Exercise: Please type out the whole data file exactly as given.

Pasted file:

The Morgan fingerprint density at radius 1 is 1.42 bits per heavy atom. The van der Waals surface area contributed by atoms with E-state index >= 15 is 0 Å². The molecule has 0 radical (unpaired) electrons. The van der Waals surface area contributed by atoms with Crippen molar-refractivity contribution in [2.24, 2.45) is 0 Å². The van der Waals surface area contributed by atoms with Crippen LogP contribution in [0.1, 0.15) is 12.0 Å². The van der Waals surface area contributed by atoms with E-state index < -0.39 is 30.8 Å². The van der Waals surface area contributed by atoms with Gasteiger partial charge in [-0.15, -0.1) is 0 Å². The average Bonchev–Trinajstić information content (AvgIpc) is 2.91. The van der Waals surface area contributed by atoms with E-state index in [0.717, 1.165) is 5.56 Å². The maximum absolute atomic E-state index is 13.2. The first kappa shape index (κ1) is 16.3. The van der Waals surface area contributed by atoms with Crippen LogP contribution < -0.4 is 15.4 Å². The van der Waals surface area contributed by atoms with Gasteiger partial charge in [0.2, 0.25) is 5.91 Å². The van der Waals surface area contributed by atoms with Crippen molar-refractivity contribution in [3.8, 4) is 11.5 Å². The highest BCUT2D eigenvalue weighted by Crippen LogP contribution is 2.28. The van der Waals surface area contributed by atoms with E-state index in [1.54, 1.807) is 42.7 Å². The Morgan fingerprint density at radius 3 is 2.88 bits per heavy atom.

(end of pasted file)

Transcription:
The Morgan fingerprint density at radius 1 is 1.42 bits per heavy atom. The van der Waals surface area contributed by atoms with E-state index >= 15 is 0 Å². The molecule has 0 radical (unpaired) electrons. The van der Waals surface area contributed by atoms with Crippen molar-refractivity contribution in [2.24, 2.45) is 0 Å². The van der Waals surface area contributed by atoms with Crippen LogP contribution in [0.1, 0.15) is 12.0 Å². The van der Waals surface area contributed by atoms with E-state index < -0.39 is 30.8 Å². The van der Waals surface area contributed by atoms with Gasteiger partial charge in [-0.15, -0.1) is 0 Å². The average Bonchev–Trinajstić information content (AvgIpc) is 2.91. The van der Waals surface area contributed by atoms with E-state index in [0.717, 1.165) is 5.56 Å². The maximum absolute atomic E-state index is 13.2. The first kappa shape index (κ1) is 16.3. The van der Waals surface area contributed by atoms with Crippen LogP contribution < -0.4 is 15.4 Å². The van der Waals surface area contributed by atoms with Gasteiger partial charge in [0.2, 0.25) is 5.91 Å². The van der Waals surface area contributed by atoms with Crippen molar-refractivity contribution in [3.8, 4) is 11.5 Å². The highest BCUT2D eigenvalue weighted by Crippen LogP contribution is 2.28. The van der Waals surface area contributed by atoms with E-state index in [1.54, 1.807) is 42.7 Å². The Morgan fingerprint density at radius 3 is 2.88 bits per heavy atom.